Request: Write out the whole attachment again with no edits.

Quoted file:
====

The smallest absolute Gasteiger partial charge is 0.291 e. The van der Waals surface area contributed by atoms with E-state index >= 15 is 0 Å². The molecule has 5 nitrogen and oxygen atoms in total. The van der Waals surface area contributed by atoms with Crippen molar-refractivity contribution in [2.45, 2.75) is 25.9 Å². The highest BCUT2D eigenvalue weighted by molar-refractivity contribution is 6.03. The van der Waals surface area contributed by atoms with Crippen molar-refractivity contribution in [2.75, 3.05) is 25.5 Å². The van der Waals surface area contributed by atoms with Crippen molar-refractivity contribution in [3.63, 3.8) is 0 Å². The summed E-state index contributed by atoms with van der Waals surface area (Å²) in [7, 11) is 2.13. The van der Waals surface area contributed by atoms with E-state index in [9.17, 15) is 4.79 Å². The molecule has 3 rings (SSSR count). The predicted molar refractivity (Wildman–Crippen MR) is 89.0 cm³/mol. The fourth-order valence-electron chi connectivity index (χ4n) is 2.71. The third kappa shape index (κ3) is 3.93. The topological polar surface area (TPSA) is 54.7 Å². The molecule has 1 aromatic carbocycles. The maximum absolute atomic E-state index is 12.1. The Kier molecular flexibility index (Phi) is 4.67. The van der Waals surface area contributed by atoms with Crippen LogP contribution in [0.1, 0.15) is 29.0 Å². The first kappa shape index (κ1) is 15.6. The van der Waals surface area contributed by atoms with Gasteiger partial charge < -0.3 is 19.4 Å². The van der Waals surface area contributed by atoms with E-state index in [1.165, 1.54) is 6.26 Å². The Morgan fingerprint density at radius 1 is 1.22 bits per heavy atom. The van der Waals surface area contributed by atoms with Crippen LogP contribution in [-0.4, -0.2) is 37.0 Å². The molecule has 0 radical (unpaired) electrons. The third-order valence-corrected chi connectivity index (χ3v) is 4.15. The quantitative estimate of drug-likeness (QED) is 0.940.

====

The smallest absolute Gasteiger partial charge is 0.291 e. The van der Waals surface area contributed by atoms with E-state index >= 15 is 0 Å². The molecule has 5 nitrogen and oxygen atoms in total. The van der Waals surface area contributed by atoms with Crippen molar-refractivity contribution in [2.45, 2.75) is 25.9 Å². The highest BCUT2D eigenvalue weighted by molar-refractivity contribution is 6.03. The van der Waals surface area contributed by atoms with Crippen molar-refractivity contribution in [2.75, 3.05) is 25.5 Å². The van der Waals surface area contributed by atoms with Crippen molar-refractivity contribution in [3.63, 3.8) is 0 Å². The summed E-state index contributed by atoms with van der Waals surface area (Å²) in [7, 11) is 2.13. The van der Waals surface area contributed by atoms with E-state index in [9.17, 15) is 4.79 Å². The molecule has 3 rings (SSSR count). The predicted molar refractivity (Wildman–Crippen MR) is 89.0 cm³/mol. The fourth-order valence-electron chi connectivity index (χ4n) is 2.71. The third kappa shape index (κ3) is 3.93. The topological polar surface area (TPSA) is 54.7 Å². The molecule has 1 aromatic carbocycles. The maximum absolute atomic E-state index is 12.1. The Kier molecular flexibility index (Phi) is 4.67. The van der Waals surface area contributed by atoms with Crippen LogP contribution in [0.1, 0.15) is 29.0 Å². The first kappa shape index (κ1) is 15.6. The van der Waals surface area contributed by atoms with Gasteiger partial charge < -0.3 is 19.4 Å². The van der Waals surface area contributed by atoms with E-state index in [1.165, 1.54) is 6.26 Å². The Morgan fingerprint density at radius 1 is 1.22 bits per heavy atom. The van der Waals surface area contributed by atoms with Crippen LogP contribution in [-0.4, -0.2) is 37.0 Å². The molecule has 0 radical (unpaired) electrons. The third-order valence-corrected chi connectivity index (χ3v) is 4.15. The quantitative estimate of drug-likeness (QED) is 0.940.